Turning, Stikky looked out across the dark lake, and saw, on the other side of the cavern, that there was a light.

“What is it?” Stikky asked, scratching his head as he stared across the dark body of water at the dim speck of light on the other side.

“It’s some kind of light, obviously,” Leddy responded, folding his arms across his chest.

Stikky rolled his eyes. “That’s not what I meant,” he retorted. “It’s pretty clear it’s a light, but what I’m trying to say is what kind of light is it? It’s definitely not phosphorus; it’s far brighter than that, and it’s a pale blue—not yellow—so what is it?”

“So…” Leddy pondered. “If we’re going to try and get across there, how are we going to? We’d need some kind of boat, or at least a log or raft, and I don’t suppose there’d be anything like that around here…”

His voice faltered to a stop as Stikky grinned, then turned and pointed out an old, wooden rowing boat that was resting on the rocky shore.

As the two hurried up to it, Leddy examined the boat. “This thing looks pretty old…” he stated, examining the side of the boat. “Are there any oars?” He asked Stikky, who was looking inside for leaks.

Stikky nodded, and pulled out two long, wooden oars, both equally as old as the boat.

“Well, are we going then?” Leddy asked, grabbing the paddles from Stikky and placing them back in the boat.

Together they pushed the ancient craft into the shallows of the lake and hurriedly jumped in, somehow managing to avoid getting wet.

Grabbing an oar each, they tumbled into position and began paddling away in a steady, practiced rhythm.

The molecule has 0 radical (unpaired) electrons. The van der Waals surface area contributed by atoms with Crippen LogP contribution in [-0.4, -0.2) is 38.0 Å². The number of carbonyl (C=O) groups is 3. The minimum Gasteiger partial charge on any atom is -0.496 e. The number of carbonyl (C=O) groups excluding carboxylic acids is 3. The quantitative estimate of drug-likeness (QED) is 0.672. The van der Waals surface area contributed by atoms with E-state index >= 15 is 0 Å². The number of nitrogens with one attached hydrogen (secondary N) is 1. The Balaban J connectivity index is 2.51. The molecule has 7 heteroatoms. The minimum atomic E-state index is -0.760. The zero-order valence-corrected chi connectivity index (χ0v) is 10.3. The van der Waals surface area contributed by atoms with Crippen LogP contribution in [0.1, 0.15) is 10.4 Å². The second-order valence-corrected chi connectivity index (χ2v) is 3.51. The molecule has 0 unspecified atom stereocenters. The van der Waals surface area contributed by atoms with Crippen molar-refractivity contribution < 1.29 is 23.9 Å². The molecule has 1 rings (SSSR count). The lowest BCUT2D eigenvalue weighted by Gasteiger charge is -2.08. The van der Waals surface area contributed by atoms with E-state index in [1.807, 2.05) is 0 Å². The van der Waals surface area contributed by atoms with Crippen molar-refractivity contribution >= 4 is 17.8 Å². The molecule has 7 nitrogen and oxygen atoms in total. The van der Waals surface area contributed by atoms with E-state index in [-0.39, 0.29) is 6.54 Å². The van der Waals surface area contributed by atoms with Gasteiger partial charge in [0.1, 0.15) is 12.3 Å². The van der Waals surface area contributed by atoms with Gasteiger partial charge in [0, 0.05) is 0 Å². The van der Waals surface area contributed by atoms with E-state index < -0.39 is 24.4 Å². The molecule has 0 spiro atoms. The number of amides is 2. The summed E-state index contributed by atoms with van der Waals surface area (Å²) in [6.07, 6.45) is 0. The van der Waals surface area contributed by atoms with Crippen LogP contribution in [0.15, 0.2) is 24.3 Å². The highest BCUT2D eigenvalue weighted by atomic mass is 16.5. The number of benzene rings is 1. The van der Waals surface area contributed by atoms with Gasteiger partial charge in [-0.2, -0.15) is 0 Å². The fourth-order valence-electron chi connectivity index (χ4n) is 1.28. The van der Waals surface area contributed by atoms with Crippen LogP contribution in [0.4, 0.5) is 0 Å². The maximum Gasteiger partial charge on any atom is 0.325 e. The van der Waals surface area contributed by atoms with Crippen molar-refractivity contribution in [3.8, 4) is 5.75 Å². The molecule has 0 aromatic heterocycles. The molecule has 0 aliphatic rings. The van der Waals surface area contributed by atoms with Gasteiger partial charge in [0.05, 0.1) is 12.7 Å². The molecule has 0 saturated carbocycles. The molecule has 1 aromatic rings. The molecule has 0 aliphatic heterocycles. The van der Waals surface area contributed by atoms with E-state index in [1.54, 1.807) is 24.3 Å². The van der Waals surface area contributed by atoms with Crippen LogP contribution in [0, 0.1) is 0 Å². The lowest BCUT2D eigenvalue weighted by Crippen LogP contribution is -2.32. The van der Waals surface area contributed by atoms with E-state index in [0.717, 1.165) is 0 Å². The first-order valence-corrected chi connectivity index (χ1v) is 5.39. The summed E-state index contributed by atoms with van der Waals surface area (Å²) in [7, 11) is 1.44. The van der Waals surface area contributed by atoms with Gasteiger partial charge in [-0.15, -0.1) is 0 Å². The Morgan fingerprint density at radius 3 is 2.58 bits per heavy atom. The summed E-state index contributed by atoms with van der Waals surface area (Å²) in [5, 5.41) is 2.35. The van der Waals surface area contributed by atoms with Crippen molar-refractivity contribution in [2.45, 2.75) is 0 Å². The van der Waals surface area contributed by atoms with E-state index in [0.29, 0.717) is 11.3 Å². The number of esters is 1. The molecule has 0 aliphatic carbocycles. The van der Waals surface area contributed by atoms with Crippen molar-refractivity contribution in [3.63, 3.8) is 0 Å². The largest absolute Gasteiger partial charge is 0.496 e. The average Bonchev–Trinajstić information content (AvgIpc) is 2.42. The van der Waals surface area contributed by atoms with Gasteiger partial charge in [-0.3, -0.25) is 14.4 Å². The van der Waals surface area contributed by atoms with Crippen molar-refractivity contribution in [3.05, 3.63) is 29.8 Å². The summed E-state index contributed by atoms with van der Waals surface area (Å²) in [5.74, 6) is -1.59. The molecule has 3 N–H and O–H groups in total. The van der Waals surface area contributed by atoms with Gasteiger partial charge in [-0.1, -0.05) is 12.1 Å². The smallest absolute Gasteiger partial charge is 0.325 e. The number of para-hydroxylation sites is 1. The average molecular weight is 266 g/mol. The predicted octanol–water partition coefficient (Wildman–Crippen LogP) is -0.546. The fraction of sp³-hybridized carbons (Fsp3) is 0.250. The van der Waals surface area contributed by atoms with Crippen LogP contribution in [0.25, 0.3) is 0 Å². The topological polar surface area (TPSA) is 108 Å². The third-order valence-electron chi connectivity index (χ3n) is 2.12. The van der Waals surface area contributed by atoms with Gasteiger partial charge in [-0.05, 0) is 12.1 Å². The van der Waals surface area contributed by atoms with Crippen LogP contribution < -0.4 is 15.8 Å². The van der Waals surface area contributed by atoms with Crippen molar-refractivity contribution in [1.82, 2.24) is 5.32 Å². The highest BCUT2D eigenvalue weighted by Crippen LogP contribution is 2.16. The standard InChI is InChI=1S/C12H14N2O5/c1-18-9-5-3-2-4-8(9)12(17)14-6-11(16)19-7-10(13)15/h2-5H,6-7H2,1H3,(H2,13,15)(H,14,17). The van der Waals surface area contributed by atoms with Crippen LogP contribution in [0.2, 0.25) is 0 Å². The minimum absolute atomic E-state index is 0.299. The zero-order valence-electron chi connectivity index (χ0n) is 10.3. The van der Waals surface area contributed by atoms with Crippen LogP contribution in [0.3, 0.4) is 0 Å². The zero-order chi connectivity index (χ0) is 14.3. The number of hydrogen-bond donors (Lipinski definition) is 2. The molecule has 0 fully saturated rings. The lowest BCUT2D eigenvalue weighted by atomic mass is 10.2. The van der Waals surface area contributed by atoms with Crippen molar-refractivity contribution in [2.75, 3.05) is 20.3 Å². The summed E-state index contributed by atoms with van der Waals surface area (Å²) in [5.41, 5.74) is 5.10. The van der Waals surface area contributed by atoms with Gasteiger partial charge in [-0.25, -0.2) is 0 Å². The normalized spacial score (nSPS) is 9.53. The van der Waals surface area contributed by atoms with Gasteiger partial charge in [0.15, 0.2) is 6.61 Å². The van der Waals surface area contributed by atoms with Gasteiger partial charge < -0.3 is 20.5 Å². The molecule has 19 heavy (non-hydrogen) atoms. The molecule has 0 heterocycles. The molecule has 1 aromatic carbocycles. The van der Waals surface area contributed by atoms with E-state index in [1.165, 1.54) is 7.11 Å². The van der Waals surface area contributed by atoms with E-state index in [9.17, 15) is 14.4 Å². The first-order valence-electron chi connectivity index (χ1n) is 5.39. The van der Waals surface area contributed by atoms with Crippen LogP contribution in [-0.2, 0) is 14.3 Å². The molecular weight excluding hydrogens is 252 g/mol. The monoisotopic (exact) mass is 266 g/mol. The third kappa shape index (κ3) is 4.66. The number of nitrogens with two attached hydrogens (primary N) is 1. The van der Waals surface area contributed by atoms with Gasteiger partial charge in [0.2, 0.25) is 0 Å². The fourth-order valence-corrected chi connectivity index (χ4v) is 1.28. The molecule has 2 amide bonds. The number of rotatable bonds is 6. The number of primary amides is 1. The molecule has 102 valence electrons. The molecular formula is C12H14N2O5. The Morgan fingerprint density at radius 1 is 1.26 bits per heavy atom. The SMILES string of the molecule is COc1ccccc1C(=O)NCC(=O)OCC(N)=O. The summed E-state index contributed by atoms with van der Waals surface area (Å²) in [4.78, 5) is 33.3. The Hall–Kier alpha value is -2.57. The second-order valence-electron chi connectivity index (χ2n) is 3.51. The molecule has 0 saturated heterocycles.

They were about halfway across the lake, with virtually no light, when the boat suddenly rocked, sending rippled running in all directions.

Stikky lifted his paddle as they stopped rowing, while giving his friend a puzzling look. Leddy shook his head in return, and peered over the side of the boat into the murky water around them.

More ripples were sent across the lake as the boat rocked again.

“This’d better not be another shark!” Leddy exclaimed, placing his oar in the bottom of the boat. “Because if it is…”

A faint glow of blue, fluorescent light suddenly appeared far down in the dark, ominous depths of the water, faintly lighting up both of their surprised faces.

Without any warning, a large, pale coloured tentacle covered with patches of glowing blue shot out of the water and latched onto the boat, causing it to tip on an angle.

Staring at the tentacle in horror, Stikky whipped out his sword and was about to cut the pulsing arm in two when another tentacle burst out of the water and wrapped around his body, pinning his arm to his side.

Leaping up as Stikky gave a yell, Leddy drew his sword and dispatched the arm, freeing his friend in an instant.

With his arms no longer pinned to his sides, Stikky leaned forward and sliced through the first tentacle, sending more waves in all directions as the ar relaxed and the boat suddenly straightened.

“What was-” Leddy began in alarm, but got no further.

A deep, bellow of pain, more like a vibration than a groan, rent the air around the boat, sending shivers down the spines of the two stickmen.

A moment later, eight more tentacles burst out of the water, two longer than the rest, but all with blue, glowing spots dotted here and there on them.

As Stikky and Leddy prepared to fend off the attacking tentacles, an enormous object broke the surface of the murky water, and the two friends gasped as they looked straight into the eyes of a gigantic squid.

Thrashing the water violently, the enormous sea monster latched onto the boat with its two biggest arms, its tooth-filled suction cups beginning to shred the wood.

Tearing his gaze away from the massive, fluorescent eyes that stared at him unnervingly, Stikky turned to look nervously at the cracks that were beginning to spread throughout the boat.

To be continued – Tomorrow!